This study was designed to determine whether novel cardiovascular disease (CVD) risk factors explain the high prevalence of peripheral arterial disease (PAD) among African Americans.
Compared with Caucasians, African Americans have higher prevalence of PAD, an association that is not explained by traditional CVD risk factors. The degree to which novel CVD risk markers may explain the higher prevalence is uncertain.
A nested case-control study within the San Diego Population Study was performed. The study evaluated 104 persons with PAD and 164 age- and gender-matched control subjects who were employees of a large public university and participated in a peripheral artery and venous disease study. Nine novel CVD risk factors (homocysteine, lipoprotein (a), C-reactive protein, fibrinogen, tumor necrosis factor-alpha, von Willebrand factor, prothrombin fragment 1-2, D-dimer, and plasmin antiplasmin) were measured. Multivariable logistic regression evaluated whether these novel factors attenuated the association of African-American race and PAD and whether there was differential ethnic susceptibility to the novel factors.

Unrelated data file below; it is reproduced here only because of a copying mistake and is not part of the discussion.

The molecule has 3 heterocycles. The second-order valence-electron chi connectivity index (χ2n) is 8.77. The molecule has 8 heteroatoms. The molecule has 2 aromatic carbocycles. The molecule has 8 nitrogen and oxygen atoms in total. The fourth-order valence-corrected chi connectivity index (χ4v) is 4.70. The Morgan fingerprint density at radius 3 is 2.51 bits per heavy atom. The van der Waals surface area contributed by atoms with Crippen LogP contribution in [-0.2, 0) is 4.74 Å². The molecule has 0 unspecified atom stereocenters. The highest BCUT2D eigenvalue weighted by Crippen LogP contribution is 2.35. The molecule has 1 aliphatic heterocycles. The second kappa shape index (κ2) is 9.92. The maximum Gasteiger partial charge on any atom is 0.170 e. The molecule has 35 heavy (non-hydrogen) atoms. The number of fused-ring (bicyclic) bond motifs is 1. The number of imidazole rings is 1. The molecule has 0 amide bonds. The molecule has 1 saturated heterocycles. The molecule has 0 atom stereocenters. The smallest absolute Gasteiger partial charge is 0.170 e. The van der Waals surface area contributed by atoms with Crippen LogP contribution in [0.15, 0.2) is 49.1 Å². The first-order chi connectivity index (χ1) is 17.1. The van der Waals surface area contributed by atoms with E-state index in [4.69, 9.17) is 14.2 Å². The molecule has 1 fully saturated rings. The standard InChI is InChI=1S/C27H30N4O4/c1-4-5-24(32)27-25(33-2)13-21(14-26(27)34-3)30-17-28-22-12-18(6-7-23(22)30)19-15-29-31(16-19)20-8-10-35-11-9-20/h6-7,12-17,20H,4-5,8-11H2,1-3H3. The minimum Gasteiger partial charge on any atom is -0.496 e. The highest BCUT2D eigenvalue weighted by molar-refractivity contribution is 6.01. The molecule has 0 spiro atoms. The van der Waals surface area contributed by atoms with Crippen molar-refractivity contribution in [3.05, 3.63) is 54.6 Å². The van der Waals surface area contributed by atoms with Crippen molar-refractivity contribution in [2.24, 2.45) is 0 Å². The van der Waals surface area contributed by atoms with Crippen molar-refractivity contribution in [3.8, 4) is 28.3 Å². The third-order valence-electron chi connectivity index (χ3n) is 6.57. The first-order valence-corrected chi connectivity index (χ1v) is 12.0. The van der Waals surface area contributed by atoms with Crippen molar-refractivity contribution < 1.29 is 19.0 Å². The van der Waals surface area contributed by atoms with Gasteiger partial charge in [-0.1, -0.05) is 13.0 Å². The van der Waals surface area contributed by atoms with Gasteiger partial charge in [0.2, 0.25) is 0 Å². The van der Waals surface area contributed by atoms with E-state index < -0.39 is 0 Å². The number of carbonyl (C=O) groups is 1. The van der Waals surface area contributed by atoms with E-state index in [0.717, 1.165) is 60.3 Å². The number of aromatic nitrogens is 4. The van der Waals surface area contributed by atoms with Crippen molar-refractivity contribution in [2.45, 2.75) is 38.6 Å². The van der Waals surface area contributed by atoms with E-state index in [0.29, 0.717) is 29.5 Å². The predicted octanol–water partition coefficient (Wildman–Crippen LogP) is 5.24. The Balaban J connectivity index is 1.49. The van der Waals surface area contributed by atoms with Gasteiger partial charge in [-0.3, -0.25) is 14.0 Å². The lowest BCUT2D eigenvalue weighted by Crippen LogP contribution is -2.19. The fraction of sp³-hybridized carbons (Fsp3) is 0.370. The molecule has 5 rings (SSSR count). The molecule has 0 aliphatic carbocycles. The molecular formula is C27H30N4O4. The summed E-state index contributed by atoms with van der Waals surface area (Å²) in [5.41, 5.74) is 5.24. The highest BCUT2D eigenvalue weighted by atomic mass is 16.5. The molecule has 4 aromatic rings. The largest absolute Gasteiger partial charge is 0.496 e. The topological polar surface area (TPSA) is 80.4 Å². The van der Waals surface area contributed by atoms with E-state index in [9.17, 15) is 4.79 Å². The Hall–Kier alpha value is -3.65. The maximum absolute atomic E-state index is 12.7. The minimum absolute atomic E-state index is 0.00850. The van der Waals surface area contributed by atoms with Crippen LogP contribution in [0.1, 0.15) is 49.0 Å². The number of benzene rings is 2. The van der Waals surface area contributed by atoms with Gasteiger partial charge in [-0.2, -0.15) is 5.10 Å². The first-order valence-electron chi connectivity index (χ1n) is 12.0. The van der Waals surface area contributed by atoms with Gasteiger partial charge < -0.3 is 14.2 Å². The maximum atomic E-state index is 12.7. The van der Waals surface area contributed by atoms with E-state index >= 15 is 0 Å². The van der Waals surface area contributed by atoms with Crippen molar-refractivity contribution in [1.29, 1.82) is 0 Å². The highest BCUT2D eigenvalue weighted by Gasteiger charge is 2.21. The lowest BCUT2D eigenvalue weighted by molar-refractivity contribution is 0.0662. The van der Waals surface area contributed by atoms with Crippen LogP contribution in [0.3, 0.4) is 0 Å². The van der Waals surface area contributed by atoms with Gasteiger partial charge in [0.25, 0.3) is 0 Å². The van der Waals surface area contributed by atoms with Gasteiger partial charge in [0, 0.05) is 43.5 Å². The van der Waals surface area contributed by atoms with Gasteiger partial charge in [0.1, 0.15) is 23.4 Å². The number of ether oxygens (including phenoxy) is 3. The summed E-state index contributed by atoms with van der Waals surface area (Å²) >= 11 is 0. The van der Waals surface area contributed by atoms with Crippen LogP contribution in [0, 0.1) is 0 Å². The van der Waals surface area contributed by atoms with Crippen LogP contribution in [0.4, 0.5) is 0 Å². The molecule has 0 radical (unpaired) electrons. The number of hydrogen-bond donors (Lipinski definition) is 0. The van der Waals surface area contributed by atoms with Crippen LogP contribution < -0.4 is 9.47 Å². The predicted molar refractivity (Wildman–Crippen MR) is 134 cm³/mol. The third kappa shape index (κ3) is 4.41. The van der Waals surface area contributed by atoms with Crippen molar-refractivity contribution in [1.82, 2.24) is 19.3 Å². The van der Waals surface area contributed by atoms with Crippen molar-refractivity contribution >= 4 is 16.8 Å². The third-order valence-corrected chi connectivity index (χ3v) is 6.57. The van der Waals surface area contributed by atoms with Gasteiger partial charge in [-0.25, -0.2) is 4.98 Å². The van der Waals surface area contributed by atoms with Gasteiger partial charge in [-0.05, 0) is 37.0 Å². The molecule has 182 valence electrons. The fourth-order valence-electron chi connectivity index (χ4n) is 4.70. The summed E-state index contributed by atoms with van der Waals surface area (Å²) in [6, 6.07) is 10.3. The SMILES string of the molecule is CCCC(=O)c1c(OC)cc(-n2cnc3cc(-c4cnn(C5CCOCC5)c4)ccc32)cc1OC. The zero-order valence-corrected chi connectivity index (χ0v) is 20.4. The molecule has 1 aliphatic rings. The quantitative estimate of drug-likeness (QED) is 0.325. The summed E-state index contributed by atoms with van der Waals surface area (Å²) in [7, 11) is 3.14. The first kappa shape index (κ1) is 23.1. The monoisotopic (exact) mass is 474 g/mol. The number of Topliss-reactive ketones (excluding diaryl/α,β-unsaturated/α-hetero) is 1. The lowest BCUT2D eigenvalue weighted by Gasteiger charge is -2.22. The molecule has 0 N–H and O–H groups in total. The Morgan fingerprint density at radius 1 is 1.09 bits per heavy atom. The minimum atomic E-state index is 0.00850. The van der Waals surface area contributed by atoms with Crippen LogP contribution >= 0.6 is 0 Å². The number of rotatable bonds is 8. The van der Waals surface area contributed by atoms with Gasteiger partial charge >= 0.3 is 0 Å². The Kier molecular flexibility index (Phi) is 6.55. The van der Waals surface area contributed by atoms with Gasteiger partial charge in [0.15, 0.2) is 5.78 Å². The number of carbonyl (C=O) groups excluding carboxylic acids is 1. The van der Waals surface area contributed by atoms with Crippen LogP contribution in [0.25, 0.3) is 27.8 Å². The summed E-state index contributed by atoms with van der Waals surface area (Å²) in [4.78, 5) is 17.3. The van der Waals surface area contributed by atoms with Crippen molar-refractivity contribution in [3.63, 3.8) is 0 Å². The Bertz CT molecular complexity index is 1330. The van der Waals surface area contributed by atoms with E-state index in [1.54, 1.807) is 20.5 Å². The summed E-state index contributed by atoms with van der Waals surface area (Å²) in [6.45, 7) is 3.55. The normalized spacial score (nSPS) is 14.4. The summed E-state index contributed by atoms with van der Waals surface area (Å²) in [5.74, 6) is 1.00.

African Americans had 3-fold higher odds of PAD in age- and gender-matched models (odds ratio [OR] 3.1; 95% confidence interval [CI] 1.5 to 6.4; p < 0.01), an association that was modestly attenuated by adjustment for traditional (OR 2.4; 95% CI 0.9 to 6.1; p = 0.06) and novel CVD risk markers (OR 1.9; 95% CI 0.7 to 4.7; p = 0.18). Among the novel factors, the attenuation was primarily due to fibrinogen and lipoprotein (a). No interactions by novel CVD risk markers (both p values for interaction > or =0.24) were observed.
Traditional and novel CVD risk factors only partially explain the higher prevalence of PAD among African Americans.